All Heart
Led by Dr. Shahzad Ahmed, Lower Bucks Hospital invests in multiple resources designed to strengthen its ability to provide advanced care for cardiac patients.
by Bill Donahue

Pennsylvanians have a regrettably close relationship with heart disease. With 173.8 deaths per 100,000 residents, the Keystone State has the 19th highest death rate due to heart disease in the United States, according to a Statistica report released in June 2023. Such troublesome statistics may explain why Lower Bucks Hospital, which is in the southeastern corner of the state, has invested so heavily in its ability to preserve and protect patients’ cardiac health.

Perhaps the most visible example of this investment is the opening of a second cardiac catheterization lab to complement the Bristol campus’s original cardiac cath lab, which opened in 1997. At more than 2,100 square feet, the second cardiac cath lab is fully equipped with state-of-the-art technology, including advanced imaging capabilities for more precise visualization to help heart specialists such as Shahzad Ahmed, M.D., FACC, FSCAI, diagnose and treat patients accordingly.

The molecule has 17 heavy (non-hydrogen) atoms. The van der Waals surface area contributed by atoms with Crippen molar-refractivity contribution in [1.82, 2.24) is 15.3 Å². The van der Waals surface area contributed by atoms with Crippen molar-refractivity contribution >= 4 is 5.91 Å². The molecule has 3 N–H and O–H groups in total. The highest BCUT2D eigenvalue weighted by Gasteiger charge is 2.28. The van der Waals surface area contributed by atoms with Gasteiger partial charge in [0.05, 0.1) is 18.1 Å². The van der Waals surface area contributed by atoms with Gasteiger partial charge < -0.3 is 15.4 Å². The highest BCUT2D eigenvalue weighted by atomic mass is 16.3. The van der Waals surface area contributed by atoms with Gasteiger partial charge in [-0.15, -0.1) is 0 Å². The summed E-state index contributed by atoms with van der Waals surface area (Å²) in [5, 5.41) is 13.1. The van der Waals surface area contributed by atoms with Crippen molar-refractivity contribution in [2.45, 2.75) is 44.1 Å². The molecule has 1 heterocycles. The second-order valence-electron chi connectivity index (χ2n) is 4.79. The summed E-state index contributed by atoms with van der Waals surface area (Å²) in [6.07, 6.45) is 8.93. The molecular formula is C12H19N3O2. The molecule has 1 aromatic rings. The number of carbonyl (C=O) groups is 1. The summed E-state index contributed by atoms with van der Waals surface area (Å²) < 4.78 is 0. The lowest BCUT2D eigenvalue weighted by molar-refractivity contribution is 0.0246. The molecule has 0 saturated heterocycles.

“Our goal has always been to stay at the forefront of cardiac care, and the second cath lab has put us in a better position than ever to do that,” says Dr. Ahmed, the head of interventional cardiology for Lower Bucks Hospital. “In 2019 and 2020, we did less than 400 procedures, and now we’re doing twice that volume. The second lab has also helped us offer more services and work more efficiently to satisfy the demand among people who need care.”
First and foremost, Lower Bucks Hospital’s heart specialists treat patients in need of emergent care, meaning those who present with chest pain, shortness of breath, and other symptoms indicative of a heart attack. Yet the hospital’s capabilities go much, much further.
One example: Percutaneous coronary intervention, also known as stenting, enables patients with narrow or blocked arteries to enjoy a better quality of life for years to come. Another: Diagnostic cardiac catheterization can measure function in heart-failure patients, while subsequent lifestyle modification and medications can help patients manage symptoms and, in the process, decrease the likelihood of rehospitalization. Yet another: The implantation of pacemakers and defibrillators can help patients with abnormal heart rhythms, which could be life-threatening if left untreated.
“We also have the capability to offer solutions for vascular conditions, with procedures to treat blood clots in the legs or lungs, or to address chronic ulcers in the leg or foot caused by low perfusion,” Dr. Ahmed adds. “For people who have a high risk of stroke, new interventions like carotid stenting for the big vessels that go to the brain can help prevent further strokes. By offering those procedures, we can provide immediate relief and also prevent a lot of long-term problems.”